Dating was my worst thing. I love my husband very much, but I am also grateful at the prospect of never having to go on another first date again. From people who arrived with their brother, to those who wore socks with flip-flops, ensuring my legs stayed together like they were cemented shut, to those who got particularly hammered and drooled on me—the entire experience of getting to know someone through the torturous medium of small talk, which has to be filtered through little obstacle courses made up of contemporary conversation guidelines—is less enticing than Rick Santorum in a bikini.
The internet made this process somewhat more bearable, with the ability to see some details about a prospective date before having to deal with conversation, and it was an avenue I used before I ended up meeting the man who is now my husband, Mike. But meeting him happened in a manner most people tell you doesn’t result in spouses. We met in a skanky bar through mutual friends, drank ourselves into oblivion and went home together, waking up with various parts of our anatomies clothed, to the point that it was difficult to recreate the lost parts of our memories.
On our first real date a few weeks later, he proved to me he could burp the entire alphabet, and I told him I shared a flat with a gangster. We laughed at someone in the restaurant who fell over, and then we both admitted we were obsessed with Disney movies—the children’s kind—and sang the songs to each other. There was absolutely nothing cool or suave about the occasion (for god’s sake, I was in shorts and he was in flannel), but there was a lot of genuine truth telling. I don’t know how relationships are supposed to begin—as you can tell, I hate the traditional song and dance that accompanies meeting new people—but if they all began as simply as my first date went, I’ll be happy for the young ‘uns who still have to go through it.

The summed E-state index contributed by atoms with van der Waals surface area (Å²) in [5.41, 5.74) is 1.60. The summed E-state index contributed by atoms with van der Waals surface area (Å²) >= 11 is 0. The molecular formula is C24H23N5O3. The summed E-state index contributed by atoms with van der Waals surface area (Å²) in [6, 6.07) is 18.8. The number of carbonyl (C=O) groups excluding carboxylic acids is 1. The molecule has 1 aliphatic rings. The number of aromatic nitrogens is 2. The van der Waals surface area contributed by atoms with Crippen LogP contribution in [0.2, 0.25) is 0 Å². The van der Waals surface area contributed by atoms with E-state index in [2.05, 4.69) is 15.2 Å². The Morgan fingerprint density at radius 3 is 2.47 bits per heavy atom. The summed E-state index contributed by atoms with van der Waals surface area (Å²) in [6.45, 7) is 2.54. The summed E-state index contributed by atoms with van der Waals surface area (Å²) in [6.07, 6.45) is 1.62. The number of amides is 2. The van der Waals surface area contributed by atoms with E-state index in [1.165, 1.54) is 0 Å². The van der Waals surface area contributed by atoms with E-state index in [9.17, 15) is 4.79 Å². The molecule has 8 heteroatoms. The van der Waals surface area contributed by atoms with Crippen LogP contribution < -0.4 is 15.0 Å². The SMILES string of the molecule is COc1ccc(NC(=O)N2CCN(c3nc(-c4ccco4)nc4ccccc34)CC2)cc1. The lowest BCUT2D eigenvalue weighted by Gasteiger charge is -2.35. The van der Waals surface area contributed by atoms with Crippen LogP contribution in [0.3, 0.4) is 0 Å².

There are many reasons my husband and I work well as a couple, one of which is extensive histories, which I don’t want to get too far into as my mother reads this paper. To use a euphemism, Mike and I both made our twenties count, which means we had a lot of practice both physically and emotionally, and were pretty good at both by the time we got together.
I have never discounted emotional maturity, and the importance of decent sex in my relationships. Although the common wisdom will tell you that a carnal night is not really the most desirable beginning to a relationship, ours was, because we were both grown up enough and experienced enough to be able to differentiate the real feelings from the knee-jerk ones.
My point here isn’t to advise anyone what a romantic relationship is supposed to be like, or how it is supposed to start. But there is a lot to be said for using your god given talents when you’re twenty—horniness and stamina—and for authenticity. If that weren’t the case, I wouldn’t have spent Sunday afternoon “co-spousally” performing Under The Sea in my underwear for three unimpressed dogs, six years into coupledom.